And now, he wouldn't smile.
Last year we were at grand Bat Mitzvoh in Central America. It was lovely as can be but I'm very nervous and awkward at parties and this was an EXTREME party...The bells and whistles had bells and whistles. I watched the young people run around...contemplating my own inadequacies and my advancing age and doubting myself and aspiring to better things and worrying about my kids who were younger than most and didn't know anyone and who were NOT bilingual. All this shit going through my head mostly about me but projected onto my poor, vulnerable boys. This ridiculously awesome thing here is gonna suck, I'm thinking. And the loud music blasting. And the glow sticks glowing. And the strobe lights strobing. And the tight dresses...tightening. And the big empty dance floor cause everyone was still off to the sides either getting drunk or getting aclaimated. And I was standing there grinning but thinking what the fuck are we doing here? It was very very very uncomfortable.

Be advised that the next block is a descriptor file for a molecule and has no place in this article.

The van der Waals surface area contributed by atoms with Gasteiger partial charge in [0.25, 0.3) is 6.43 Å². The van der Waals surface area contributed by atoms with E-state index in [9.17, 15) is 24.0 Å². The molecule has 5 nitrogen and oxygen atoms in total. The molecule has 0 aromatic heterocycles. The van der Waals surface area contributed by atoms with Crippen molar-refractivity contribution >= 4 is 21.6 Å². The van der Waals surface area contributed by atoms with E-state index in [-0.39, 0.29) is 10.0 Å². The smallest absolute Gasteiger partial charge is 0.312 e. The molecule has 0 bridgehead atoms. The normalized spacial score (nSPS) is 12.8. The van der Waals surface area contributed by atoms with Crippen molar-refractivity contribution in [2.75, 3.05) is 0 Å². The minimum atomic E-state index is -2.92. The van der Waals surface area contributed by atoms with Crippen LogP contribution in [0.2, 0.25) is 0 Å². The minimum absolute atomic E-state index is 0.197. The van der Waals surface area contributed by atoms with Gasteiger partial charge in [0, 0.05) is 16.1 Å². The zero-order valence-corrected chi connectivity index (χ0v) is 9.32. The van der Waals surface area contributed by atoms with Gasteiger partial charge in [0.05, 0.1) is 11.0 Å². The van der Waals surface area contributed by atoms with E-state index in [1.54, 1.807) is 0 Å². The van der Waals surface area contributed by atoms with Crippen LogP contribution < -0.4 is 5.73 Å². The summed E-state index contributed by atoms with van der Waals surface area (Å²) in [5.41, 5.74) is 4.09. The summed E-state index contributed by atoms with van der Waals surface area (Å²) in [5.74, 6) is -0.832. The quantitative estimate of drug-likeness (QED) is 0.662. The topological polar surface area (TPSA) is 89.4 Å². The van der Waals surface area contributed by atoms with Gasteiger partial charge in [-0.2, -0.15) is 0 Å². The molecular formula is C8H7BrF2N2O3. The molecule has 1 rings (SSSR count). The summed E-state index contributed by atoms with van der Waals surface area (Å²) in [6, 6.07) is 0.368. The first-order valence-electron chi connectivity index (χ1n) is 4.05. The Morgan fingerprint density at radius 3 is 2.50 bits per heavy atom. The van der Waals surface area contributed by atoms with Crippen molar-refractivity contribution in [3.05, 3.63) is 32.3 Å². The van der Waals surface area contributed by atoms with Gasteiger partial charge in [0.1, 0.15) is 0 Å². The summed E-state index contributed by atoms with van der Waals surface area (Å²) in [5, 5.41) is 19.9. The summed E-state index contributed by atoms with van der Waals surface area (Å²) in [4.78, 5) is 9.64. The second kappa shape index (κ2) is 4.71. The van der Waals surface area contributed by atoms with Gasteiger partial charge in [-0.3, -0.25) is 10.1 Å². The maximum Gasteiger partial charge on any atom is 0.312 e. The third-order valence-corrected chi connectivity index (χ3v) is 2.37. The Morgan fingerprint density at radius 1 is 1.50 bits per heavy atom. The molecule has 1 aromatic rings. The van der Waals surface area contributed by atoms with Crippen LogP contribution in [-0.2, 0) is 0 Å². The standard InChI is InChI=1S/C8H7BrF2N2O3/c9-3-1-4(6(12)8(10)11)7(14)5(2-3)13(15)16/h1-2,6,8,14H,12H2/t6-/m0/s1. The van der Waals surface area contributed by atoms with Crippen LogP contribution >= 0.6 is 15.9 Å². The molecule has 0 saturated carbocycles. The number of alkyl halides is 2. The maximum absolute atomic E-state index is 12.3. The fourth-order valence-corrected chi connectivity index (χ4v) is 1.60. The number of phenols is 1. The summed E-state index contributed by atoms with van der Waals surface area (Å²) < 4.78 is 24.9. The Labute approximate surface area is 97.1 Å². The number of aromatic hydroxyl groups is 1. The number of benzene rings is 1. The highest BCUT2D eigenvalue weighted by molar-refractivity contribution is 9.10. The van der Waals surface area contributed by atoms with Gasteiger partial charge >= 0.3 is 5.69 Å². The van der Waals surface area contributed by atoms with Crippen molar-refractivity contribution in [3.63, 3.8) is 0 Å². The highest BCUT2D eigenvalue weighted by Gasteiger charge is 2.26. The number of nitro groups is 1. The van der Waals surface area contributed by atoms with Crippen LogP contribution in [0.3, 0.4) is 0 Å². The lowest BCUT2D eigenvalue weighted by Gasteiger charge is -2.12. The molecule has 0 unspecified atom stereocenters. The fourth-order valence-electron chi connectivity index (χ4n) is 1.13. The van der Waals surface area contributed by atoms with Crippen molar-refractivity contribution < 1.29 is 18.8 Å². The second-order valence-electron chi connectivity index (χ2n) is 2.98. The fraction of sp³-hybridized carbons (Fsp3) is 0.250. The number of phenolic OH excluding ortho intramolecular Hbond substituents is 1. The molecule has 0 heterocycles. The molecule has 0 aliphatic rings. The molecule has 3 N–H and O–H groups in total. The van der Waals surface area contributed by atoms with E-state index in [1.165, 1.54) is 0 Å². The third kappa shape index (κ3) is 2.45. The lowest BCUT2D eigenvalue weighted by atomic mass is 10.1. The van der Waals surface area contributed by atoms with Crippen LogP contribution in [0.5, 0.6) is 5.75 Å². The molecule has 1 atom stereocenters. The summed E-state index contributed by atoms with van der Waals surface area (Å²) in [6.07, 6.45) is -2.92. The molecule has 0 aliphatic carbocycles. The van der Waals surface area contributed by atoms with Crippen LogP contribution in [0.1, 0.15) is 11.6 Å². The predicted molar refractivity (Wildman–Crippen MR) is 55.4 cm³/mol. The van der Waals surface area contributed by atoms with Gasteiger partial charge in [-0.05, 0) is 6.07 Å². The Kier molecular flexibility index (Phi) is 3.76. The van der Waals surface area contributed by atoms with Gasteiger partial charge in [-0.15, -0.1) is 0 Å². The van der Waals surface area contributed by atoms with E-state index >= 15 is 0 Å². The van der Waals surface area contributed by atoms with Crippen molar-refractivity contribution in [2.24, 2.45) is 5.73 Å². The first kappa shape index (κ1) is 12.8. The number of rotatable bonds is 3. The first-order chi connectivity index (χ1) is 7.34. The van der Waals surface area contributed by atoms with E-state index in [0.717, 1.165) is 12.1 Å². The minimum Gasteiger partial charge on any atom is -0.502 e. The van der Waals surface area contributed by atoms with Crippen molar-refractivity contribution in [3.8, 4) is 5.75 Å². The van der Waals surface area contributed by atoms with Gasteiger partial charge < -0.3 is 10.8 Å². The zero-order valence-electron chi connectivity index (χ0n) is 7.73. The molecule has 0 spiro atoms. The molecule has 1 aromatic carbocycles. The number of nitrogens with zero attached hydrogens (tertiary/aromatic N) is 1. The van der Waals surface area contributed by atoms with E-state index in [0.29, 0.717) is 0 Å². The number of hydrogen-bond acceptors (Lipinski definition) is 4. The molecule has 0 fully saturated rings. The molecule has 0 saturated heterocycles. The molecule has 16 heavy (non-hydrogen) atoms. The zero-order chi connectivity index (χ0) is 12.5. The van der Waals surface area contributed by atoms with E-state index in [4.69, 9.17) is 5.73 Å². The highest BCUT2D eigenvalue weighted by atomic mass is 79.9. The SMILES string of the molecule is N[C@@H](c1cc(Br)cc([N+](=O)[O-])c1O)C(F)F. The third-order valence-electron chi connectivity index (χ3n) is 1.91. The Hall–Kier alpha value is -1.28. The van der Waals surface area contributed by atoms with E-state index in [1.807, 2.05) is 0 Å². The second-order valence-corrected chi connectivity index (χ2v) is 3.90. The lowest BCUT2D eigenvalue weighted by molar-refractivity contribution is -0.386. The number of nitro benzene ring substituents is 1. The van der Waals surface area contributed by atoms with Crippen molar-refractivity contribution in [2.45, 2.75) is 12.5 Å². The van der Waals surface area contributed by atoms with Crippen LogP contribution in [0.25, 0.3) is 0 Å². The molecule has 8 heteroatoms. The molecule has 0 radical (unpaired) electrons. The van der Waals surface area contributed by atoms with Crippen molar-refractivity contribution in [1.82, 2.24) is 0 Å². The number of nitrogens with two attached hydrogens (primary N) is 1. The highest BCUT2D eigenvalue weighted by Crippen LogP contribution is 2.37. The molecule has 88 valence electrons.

And I felt a slap on my butt and a yank on my jacket and I turned around and looked down and it's was my now ten year old, older son...same kid......and I saw his lips move but couldn't hear him with the racket and I said, "what's up ?", and I picked him up. And he smiled this big, toothy smile, put his mouth right against my ear and screamed......"Dad....c'mon.....let's dance!!!!"
And we did. And within a minute or so, there were a few dozen people dancing, twirling....showing up for their lives .